Well, that escalated quickly
Last Friday, I'd just gotten out of a meeting and was thinking about how the meeting was going to affect my productivity for the morning when inspiration struck. Some messing around with google calendar, a screenshot, go to twitter, hit send. Here's the tweet that came out of it:
It was pretty popular through the day and around 9:30pm it had something like 250 retweets. Since most of my tweets get like two favorites and no retweets, I was feeling pretty good about myself. Then my phone really started to buzz a lot. Like, "your wife tells you to do something about all the stupid buzzing" level of buzzing. It seems several prominent developer voices had retweeted it to their many hundreds of thousands of followers (people like David Heinemeier Hansson
and Joel Spolsky
!), and that's when things really got out of hand. As of this writing, it's around 6k retweets and 11k favorites. I'm just glad people like something silly I came up with in between stuff at work. It's about something that bugs and obviously it struck a nerve. Also it feels great to be internet famous and I never want to go back.
I'm not going to talk much about the concept of developers and context switching, since it's hardly a concept I came up with by myself and it's one that's been covered pretty well by people much more eloquent than me. However, I did see some common themes in response to my tweet and I figured here would be a better place to address them than in batches of 140 characters. Here goes:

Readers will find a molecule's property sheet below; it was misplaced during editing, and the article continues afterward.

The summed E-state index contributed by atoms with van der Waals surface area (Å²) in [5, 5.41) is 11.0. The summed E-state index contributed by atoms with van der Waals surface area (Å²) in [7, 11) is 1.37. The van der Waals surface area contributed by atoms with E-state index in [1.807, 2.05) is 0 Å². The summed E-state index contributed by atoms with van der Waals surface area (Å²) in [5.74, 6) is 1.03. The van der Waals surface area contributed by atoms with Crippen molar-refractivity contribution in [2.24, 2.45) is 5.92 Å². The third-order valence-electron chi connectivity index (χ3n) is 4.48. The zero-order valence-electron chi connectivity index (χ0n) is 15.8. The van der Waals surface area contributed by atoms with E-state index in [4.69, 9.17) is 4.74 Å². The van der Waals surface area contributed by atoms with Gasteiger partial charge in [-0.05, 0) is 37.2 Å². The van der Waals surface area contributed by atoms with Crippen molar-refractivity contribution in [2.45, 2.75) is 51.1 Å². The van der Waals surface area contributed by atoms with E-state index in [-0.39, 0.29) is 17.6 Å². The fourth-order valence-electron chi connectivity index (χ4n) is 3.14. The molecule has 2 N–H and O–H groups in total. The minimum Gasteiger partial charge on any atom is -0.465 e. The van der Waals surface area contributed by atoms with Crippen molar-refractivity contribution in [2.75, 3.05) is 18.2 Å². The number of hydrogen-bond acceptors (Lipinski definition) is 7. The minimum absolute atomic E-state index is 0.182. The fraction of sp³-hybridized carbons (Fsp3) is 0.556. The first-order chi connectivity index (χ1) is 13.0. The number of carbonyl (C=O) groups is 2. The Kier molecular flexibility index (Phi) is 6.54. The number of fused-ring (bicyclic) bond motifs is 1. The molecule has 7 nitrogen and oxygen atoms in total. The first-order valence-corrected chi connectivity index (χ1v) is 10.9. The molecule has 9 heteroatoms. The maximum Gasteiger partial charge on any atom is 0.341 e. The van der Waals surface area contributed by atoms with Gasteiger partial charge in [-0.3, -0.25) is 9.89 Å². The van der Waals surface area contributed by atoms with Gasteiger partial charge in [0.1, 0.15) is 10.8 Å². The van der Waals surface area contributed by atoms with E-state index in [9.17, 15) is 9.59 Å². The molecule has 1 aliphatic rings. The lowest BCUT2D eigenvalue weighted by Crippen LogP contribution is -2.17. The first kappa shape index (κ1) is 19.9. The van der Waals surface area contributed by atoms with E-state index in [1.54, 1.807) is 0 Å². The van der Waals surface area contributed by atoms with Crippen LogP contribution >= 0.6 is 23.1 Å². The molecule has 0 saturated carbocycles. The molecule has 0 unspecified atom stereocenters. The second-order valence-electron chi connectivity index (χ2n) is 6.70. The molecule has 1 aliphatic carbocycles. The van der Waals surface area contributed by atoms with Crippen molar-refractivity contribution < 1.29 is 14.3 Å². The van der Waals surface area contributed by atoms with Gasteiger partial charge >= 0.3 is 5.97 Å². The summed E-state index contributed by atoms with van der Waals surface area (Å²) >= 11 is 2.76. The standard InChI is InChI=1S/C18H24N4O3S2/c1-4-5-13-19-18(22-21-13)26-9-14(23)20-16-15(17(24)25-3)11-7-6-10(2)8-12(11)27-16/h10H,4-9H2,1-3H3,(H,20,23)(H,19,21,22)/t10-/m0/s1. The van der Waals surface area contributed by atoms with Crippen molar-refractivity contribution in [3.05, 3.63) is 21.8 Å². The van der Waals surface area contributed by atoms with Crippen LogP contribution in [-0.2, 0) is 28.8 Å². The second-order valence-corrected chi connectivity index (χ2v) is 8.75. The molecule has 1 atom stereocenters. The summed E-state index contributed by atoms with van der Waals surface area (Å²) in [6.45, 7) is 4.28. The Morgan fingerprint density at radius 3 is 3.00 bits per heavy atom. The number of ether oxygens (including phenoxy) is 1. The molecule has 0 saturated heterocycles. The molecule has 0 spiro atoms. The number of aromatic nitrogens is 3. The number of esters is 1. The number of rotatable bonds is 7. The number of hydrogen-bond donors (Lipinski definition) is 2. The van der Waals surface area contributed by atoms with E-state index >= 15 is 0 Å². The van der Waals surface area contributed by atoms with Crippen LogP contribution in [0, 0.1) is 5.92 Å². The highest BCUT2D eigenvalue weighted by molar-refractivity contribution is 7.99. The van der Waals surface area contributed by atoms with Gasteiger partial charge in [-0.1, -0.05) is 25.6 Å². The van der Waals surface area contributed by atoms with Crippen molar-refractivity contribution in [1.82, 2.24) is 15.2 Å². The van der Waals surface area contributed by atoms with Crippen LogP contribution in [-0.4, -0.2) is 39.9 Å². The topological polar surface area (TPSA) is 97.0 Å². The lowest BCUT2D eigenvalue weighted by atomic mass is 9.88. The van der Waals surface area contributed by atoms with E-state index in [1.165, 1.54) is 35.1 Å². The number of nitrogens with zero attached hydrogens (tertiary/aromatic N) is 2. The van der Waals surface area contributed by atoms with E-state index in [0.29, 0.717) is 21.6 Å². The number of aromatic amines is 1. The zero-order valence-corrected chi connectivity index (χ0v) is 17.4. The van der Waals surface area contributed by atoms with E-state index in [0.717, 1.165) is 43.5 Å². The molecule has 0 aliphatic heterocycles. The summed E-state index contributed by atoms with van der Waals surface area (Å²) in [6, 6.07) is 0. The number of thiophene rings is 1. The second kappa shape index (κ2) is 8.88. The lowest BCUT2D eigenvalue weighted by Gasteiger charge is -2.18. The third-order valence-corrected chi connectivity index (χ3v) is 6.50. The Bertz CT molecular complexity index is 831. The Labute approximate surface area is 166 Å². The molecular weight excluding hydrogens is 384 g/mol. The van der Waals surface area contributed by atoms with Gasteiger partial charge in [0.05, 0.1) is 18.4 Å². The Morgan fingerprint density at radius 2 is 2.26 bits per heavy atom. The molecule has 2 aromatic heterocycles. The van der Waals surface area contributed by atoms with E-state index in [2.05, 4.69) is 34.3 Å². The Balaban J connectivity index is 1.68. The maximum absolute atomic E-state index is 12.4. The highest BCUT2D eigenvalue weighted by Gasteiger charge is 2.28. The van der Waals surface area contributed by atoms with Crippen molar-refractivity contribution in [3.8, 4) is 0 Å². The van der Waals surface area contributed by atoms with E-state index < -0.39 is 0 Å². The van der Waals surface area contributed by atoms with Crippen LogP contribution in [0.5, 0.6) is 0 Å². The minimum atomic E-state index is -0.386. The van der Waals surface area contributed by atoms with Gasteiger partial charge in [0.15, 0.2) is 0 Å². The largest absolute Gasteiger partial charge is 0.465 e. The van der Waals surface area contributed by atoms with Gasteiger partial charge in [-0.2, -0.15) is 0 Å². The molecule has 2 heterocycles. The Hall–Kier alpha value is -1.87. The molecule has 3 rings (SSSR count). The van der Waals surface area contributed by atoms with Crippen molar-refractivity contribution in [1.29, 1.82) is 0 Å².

Everyone has this problem not just developers!
I'd agree this is a human problem, but in my experience it's worse when working on dev tasks, than say, management tasks. Everyone is different thought. Also saw lots of "designers/writers/creatives too!", which instinctually I'd agree but lack the experience to say for sure.
Meetings are important though!
Again, I'd agree. Meetings are important to team success. Everyone just needs to be mindful of the true cost of them, which I think my goofy image does a pretty good job of showing. Keeping this in mind might also prevent the dreaded drive by meeting or getting pulled into someone's office for a single question that could have been done over chat!
Own your own schedule!
I think most experienced developers do their best to guard their time. I saw some suggestions of blocking off development blocks on your calendar, which I love. However, since developers generally have more open time in their schedule (to, you know, work) they are subject to the time constraints of people who have more restricted schedules. E.g. your product manager needs to talk to you but they only have 15 minutes at 10:30 so that's what you get and tough luck computer crew. This is just what it is, but hopefully your product manager is kind when they can be.
There were a few negative responses floating around, but I don't feel they really need to be addressed, since they were from people taking things just a little too seriously. It's just a silly tweet, they're just dumb meetings, let's all try to be our happiest, ay?
Thanks for reading, hope you have a good day.